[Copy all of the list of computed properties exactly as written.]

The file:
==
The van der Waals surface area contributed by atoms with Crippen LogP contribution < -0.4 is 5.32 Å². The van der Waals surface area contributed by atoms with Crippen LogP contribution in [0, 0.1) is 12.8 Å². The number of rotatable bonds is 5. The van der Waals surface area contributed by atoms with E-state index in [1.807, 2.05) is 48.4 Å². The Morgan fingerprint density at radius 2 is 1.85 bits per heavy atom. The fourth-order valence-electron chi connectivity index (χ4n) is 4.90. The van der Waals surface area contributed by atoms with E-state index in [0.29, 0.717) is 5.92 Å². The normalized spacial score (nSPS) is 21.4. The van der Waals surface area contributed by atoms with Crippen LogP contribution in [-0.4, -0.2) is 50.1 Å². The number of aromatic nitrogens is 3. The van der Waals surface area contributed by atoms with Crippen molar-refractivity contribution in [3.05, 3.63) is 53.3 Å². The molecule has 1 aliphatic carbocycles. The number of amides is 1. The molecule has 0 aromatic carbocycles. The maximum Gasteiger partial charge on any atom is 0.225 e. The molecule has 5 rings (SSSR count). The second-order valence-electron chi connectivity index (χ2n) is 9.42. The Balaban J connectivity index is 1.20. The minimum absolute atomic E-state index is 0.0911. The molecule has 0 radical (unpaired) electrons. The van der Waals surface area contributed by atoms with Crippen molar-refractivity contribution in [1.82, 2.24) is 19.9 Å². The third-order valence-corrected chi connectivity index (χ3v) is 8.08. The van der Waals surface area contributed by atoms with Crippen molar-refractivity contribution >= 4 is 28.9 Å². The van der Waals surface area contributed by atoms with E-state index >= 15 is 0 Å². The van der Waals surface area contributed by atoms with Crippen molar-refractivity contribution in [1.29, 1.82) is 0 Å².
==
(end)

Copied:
The van der Waals surface area contributed by atoms with Crippen LogP contribution < -0.4 is 5.32 Å². The van der Waals surface area contributed by atoms with Crippen LogP contribution in [0, 0.1) is 12.8 Å². The number of rotatable bonds is 5. The van der Waals surface area contributed by atoms with E-state index in [1.807, 2.05) is 48.4 Å². The Morgan fingerprint density at radius 2 is 1.85 bits per heavy atom. The fourth-order valence-electron chi connectivity index (χ4n) is 4.90. The van der Waals surface area contributed by atoms with E-state index in [0.29, 0.717) is 5.92 Å². The normalized spacial score (nSPS) is 21.4. The van der Waals surface area contributed by atoms with Crippen LogP contribution in [-0.4, -0.2) is 50.1 Å². The number of aromatic nitrogens is 3. The van der Waals surface area contributed by atoms with Crippen molar-refractivity contribution in [3.05, 3.63) is 53.3 Å². The molecule has 1 aliphatic carbocycles. The number of amides is 1. The molecule has 0 aromatic carbocycles. The maximum Gasteiger partial charge on any atom is 0.225 e. The molecule has 5 rings (SSSR count). The second-order valence-electron chi connectivity index (χ2n) is 9.42. The Balaban J connectivity index is 1.20. The minimum absolute atomic E-state index is 0.0911. The molecule has 0 radical (unpaired) electrons. The van der Waals surface area contributed by atoms with Crippen molar-refractivity contribution in [1.82, 2.24) is 19.9 Å². The third-order valence-corrected chi connectivity index (χ3v) is 8.08. The van der Waals surface area contributed by atoms with Crippen molar-refractivity contribution >= 4 is 28.9 Å². The van der Waals surface area contributed by atoms with E-state index >= 15 is 0 Å². The van der Waals surface area contributed by atoms with Crippen molar-refractivity contribution in [1.29, 1.82) is 0 Å².